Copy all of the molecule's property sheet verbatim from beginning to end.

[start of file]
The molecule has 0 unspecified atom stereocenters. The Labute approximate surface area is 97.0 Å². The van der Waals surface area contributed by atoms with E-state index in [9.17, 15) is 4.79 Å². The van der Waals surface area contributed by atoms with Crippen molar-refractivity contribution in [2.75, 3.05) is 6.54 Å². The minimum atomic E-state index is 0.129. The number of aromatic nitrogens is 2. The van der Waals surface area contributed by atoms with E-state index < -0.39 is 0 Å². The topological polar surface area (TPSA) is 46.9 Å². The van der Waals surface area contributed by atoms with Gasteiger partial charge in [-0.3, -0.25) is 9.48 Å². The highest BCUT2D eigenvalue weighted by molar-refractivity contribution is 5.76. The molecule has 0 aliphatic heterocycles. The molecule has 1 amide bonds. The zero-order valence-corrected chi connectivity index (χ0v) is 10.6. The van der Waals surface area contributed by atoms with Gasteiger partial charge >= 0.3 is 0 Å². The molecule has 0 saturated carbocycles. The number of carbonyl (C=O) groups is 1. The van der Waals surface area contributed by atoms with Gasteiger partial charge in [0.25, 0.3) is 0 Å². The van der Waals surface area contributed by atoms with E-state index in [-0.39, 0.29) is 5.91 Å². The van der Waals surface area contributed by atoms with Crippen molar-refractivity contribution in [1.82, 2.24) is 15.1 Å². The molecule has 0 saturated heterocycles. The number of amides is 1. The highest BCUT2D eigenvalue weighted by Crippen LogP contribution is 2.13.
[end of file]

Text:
The molecule has 0 unspecified atom stereocenters. The Labute approximate surface area is 97.0 Å². The van der Waals surface area contributed by atoms with E-state index in [9.17, 15) is 4.79 Å². The van der Waals surface area contributed by atoms with Crippen molar-refractivity contribution in [2.75, 3.05) is 6.54 Å². The minimum atomic E-state index is 0.129. The number of aromatic nitrogens is 2. The van der Waals surface area contributed by atoms with E-state index < -0.39 is 0 Å². The topological polar surface area (TPSA) is 46.9 Å². The van der Waals surface area contributed by atoms with Gasteiger partial charge in [-0.3, -0.25) is 9.48 Å². The highest BCUT2D eigenvalue weighted by molar-refractivity contribution is 5.76. The molecule has 0 aliphatic heterocycles. The molecule has 1 amide bonds. The zero-order valence-corrected chi connectivity index (χ0v) is 10.6. The van der Waals surface area contributed by atoms with Gasteiger partial charge >= 0.3 is 0 Å². The molecule has 0 saturated carbocycles. The number of carbonyl (C=O) groups is 1. The van der Waals surface area contributed by atoms with Gasteiger partial charge in [0.25, 0.3) is 0 Å². The van der Waals surface area contributed by atoms with E-state index in [-0.39, 0.29) is 5.91 Å². The van der Waals surface area contributed by atoms with Crippen molar-refractivity contribution in [1.82, 2.24) is 15.1 Å². The molecule has 0 saturated heterocycles. The number of amides is 1. The highest BCUT2D eigenvalue weighted by Crippen LogP contribution is 2.13.